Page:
Council approves comprehensive growth plan

The Grand Junction City Council adopted the comprehensive plan, which took two and a half years to develop, at a meeting Wednesday night.

The plan details how the city plans to handle transportation, land use and utility system growth as the community grows over the next 25 years. Councilman Gregg Palmer, who suggested the idea for a comprehensive plan along with then-Councilman Jim Spehar five years ago, said he was pleased to see the plan adopted, but suggested adding a paragraph to the executive summary that would emphasize the city’s commitment to a clean Colorado River front.

The amendment, which was the only part of the plan changed at the meeting, was adopted unanimously.

The plan also was adopted unanimously.

An hour of public comments featured people happy to see the plan enacted and those with concerns about heavier housing density on Orchard Mesa and in the Appleton area than current zoning allows. Two people even used the word “ghettos” when expressing what they were worried their neighborhoods would turn into with more houses.

Councilwoman Linda Romer Todd said the plan does not endorse overnight changes and will change areas only as more housing is needed.

“There’s nothing concrete about where these colors are,” Todd said, referring to the colors on maps indicating varying housing densities.

Councilwoman Teresa Coons said the plan encourages higher housing densities in some areas in order to usher in developments of housing types that aren’t plentiful in the city but are in demand, such as townhomes and apartments.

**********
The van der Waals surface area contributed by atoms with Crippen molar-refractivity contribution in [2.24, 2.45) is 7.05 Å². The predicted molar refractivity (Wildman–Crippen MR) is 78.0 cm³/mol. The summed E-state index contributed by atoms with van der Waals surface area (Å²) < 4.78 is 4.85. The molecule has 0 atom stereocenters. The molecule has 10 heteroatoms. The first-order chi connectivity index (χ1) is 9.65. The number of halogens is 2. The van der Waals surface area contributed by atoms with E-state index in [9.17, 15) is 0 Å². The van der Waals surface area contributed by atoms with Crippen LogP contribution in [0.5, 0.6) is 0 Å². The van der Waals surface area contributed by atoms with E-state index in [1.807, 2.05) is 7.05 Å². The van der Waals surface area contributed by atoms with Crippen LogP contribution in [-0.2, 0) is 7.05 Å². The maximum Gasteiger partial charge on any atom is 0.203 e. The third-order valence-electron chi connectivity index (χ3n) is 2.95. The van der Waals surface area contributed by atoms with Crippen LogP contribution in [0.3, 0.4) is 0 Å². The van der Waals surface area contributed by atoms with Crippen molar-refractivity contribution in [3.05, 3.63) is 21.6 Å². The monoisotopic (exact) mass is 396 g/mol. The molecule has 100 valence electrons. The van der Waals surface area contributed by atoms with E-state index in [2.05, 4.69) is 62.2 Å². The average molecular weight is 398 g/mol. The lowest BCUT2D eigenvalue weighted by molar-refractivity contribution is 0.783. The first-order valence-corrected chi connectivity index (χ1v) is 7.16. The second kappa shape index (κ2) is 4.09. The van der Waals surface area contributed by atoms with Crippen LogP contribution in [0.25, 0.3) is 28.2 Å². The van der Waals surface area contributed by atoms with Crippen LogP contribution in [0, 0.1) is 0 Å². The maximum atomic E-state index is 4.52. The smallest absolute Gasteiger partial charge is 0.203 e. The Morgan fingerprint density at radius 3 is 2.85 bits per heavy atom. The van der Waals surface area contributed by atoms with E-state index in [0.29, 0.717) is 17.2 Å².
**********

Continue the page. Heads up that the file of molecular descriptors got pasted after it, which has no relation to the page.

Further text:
Wednesday’s City Council meeting also included the adoption of an ordinance for the Seventh Street Historic District. The ordinance states that all applications for changing land use in the district, which stretches from Hill Avenue to Grand Avenue, will go before the City Council and change the zoning in the area from planned development to planned residential development.

Sharon Snyder, a resident of the historic district, said neighbors there did not get to provide enough input to city leaders while the ordinance was being developed. She said “historical preservation has been written out of the entire ordinance.”

“This is as bad as it can get for historical preservation in the city,” Snyder said.

Councilman Tom Kenyon said he would welcome input from neighbors in the district and wants the council to discuss at a workshop the possibility of the city and the residents jointly working on design standards for buildings in the neighborhood.


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